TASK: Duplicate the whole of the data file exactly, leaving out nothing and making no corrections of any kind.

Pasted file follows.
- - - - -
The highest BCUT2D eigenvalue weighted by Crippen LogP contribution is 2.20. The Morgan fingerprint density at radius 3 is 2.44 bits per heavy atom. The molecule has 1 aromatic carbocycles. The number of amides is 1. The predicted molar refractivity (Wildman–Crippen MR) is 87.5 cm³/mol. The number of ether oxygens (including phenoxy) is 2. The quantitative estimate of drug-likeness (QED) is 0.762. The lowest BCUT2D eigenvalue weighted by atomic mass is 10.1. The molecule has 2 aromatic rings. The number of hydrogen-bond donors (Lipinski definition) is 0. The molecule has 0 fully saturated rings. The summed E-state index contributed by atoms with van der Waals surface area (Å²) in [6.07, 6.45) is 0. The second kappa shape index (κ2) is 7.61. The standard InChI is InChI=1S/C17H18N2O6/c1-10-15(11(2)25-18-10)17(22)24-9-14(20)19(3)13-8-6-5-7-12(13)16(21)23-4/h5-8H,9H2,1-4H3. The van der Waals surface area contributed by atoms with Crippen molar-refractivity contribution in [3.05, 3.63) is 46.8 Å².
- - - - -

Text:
The highest BCUT2D eigenvalue weighted by Crippen LogP contribution is 2.20. The Morgan fingerprint density at radius 3 is 2.44 bits per heavy atom. The molecule has 1 aromatic carbocycles. The number of amides is 1. The predicted molar refractivity (Wildman–Crippen MR) is 87.5 cm³/mol. The number of ether oxygens (including phenoxy) is 2. The quantitative estimate of drug-likeness (QED) is 0.762. The lowest BCUT2D eigenvalue weighted by atomic mass is 10.1. The molecule has 2 aromatic rings. The number of hydrogen-bond donors (Lipinski definition) is 0. The molecule has 0 fully saturated rings. The summed E-state index contributed by atoms with van der Waals surface area (Å²) in [6.07, 6.45) is 0. The second kappa shape index (κ2) is 7.61. The standard InChI is InChI=1S/C17H18N2O6/c1-10-15(11(2)25-18-10)17(22)24-9-14(20)19(3)13-8-6-5-7-12(13)16(21)23-4/h5-8H,9H2,1-4H3. The van der Waals surface area contributed by atoms with Crippen molar-refractivity contribution in [3.05, 3.63) is 46.8 Å².